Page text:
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Generative AI at the Edge – Key Takeaways from Omdia’s White Paper and Our Joint Webinar

This blog post was originally published at Ambarella’s website. It is reprinted here with the permission of Ambarella.

Ambarella recently partnered with Omdia to commission an independent white paper on the future of Generative AI at the edge, by their Principal Analyst for Advanced AI Computing, Alexander Harrowell. It combines his insights and Omdia’s data on the significant increase in performance and capabilities that will be brought about by the deployment of Large Language Models and GenAI at the edge—and the market opportunities that presents.

We followed that up with a joint webinar, where Alex and I provided added perspective, and answered attendee questions, on the trends and technologies for achieving scalable GenAI in edge-endpoint devices and on-premise hardware. The following are my key takeaways from both the paper and the webinar…

Smaller Models and More Efficient Compute

In the rapidly evolving landscape of AI and processing, we are seeing a significant increase in the performance and capabilities of devices through the deployment of Large Language Models (LLMs) and generative AI at the edge. With the proliferation of open-source LLMs, innovation has shifted from creating huge models to developing and fine-tuning smaller models that are capable of being deployed at the edge and tailored for specific use cases. For example, the contrastive language–image pre-training (CLIP) vision language model (VLM) has less than 1 billion parameters.

These smaller models put the powerful and cutting-edge technologies of generative AI in reach for edge inference. However, they still demand a substantial amount of compute and memory, posing new challenges and constraints that will need to be addressed by robust hardware solutions.

Ambarella’s CVflow® 3.0 AI SoC architecture is natively well suited for multimodal processing of video and GenAI models, simultaneously at very low power. On the high end, our N1 SoC series runs Llama2-13B in single-streaming mode at under 50W. And, that CLIP model I mentioned can run handily on our CV7 SoC family while processing four video feeds—with that whole system consuming less than 5W.

Democratization of Model Development

AI model development is no longer limited to a select few with access to massive computing resources. The rapid growth of open-source models has transformed not just AI models, but AI model development and deployment, making it easy to start with a pretrained LLM and fine tune it to create a version for your specific application.

Accompanying this new wave of AI accessibility is a shift in focus from developing large-scale models (>50 billion parameters), typically run in hyperscalers for high-instance AI inferencing, to what Alex calls “the missing middle” (3-50B parameter models) that can be deployed outside of the data center – onto edge servers and end-point devices. Anything with 8GB of available RAM is now a potential LLM platform, especially if it has a unified architecture.

A Growing Demand for Compute at the Edge

Although the smaller, lightweight models can be developed and run on cheaper hardware, lowering costs from a data center or cloud standpoint, they are driving demand for more compute and memory – presenting new challenges in terms of price, power, size, and scalability.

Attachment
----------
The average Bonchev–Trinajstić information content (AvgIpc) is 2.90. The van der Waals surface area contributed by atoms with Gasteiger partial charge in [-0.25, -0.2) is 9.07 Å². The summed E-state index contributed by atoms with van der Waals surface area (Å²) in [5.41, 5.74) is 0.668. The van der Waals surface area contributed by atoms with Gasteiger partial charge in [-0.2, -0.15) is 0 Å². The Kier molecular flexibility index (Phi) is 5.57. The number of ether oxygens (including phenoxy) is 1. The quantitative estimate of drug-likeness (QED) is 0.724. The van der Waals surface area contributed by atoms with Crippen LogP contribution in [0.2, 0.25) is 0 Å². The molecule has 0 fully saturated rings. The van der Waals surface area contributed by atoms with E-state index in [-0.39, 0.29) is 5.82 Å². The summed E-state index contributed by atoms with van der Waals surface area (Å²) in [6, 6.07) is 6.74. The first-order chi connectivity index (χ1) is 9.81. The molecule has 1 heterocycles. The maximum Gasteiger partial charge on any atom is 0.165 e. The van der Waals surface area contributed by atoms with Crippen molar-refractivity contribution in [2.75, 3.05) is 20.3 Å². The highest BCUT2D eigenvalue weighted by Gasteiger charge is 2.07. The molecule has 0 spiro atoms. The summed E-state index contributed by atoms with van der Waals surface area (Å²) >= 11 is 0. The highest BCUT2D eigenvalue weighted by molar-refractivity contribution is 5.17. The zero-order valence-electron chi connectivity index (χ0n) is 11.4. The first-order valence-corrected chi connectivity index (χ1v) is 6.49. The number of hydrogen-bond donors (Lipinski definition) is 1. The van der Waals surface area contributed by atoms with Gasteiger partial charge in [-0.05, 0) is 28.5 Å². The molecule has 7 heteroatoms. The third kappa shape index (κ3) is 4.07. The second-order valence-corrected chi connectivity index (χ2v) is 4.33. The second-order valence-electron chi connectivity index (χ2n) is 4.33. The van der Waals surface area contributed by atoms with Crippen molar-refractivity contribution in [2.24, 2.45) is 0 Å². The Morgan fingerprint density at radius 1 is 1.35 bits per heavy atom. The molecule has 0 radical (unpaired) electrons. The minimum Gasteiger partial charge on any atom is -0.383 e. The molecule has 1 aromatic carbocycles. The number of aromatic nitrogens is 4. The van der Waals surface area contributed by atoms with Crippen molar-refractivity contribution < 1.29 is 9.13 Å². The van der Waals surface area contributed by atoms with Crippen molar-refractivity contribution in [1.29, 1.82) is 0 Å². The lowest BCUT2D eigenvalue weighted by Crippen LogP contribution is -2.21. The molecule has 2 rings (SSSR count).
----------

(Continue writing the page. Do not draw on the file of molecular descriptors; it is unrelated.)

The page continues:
The transition from basic computer vision models to small LLMs is enabling state-of-the-art capabilities, such as multimodal AI and prompt engineering, in new edge and embedded products. However, to fully realize the benefits of deploying generative AI at the edge, businesses will need to choose the right hardware solution for their use case.

Visual Analytics is Driving Growth in Generative AI

In the realm of generative AI, visual analytics stands out as the biggest growth driver in terms of market opportunity, with a widening range of applications that essentially use a camera as a sensor. Within this category, certain industry verticals such as industrial automation, robotics, smart cities, and medical devices stand to benefit greatly from innovations in generative AI. The ability to utilize on-premise cameras or devices, maintaining data privacy while utilizing the advantages of low-latency processing, enables the use of new technologies such as contextual search and natural language queries to provide deeper insights for end users.

The Future of Generative AI at the Edge

The democratization of AI model development is revolutionizing the AI landscape, driving innovation and cost reductions across the board. Smaller, tailored models built for specific use cases are making generative AI more accessible for a wide range of new edge devices and embedded systems.

As visual analytics continues to drive growth in generative AI, businesses will require the right hardware solution to leverage these new technologies for enhanced capabilities and insights. The next evolution of AI requires not just performance, but also finding the right balance between efficiency and scalability.

To learn more about the current and future trends for generative AI at the edge, download Omdia’s white paper at the following link. There, you can also view our on-demand joint webinar with Omdia. No registration form required: www.ambarella.com/cooper

Amit Badlani
Director of Generative AI and Robotics, Ambarella

Here you’ll find a wealth of practical technical insights and expert advice to help you bring AI and visual intelligence into your products without flying blind.

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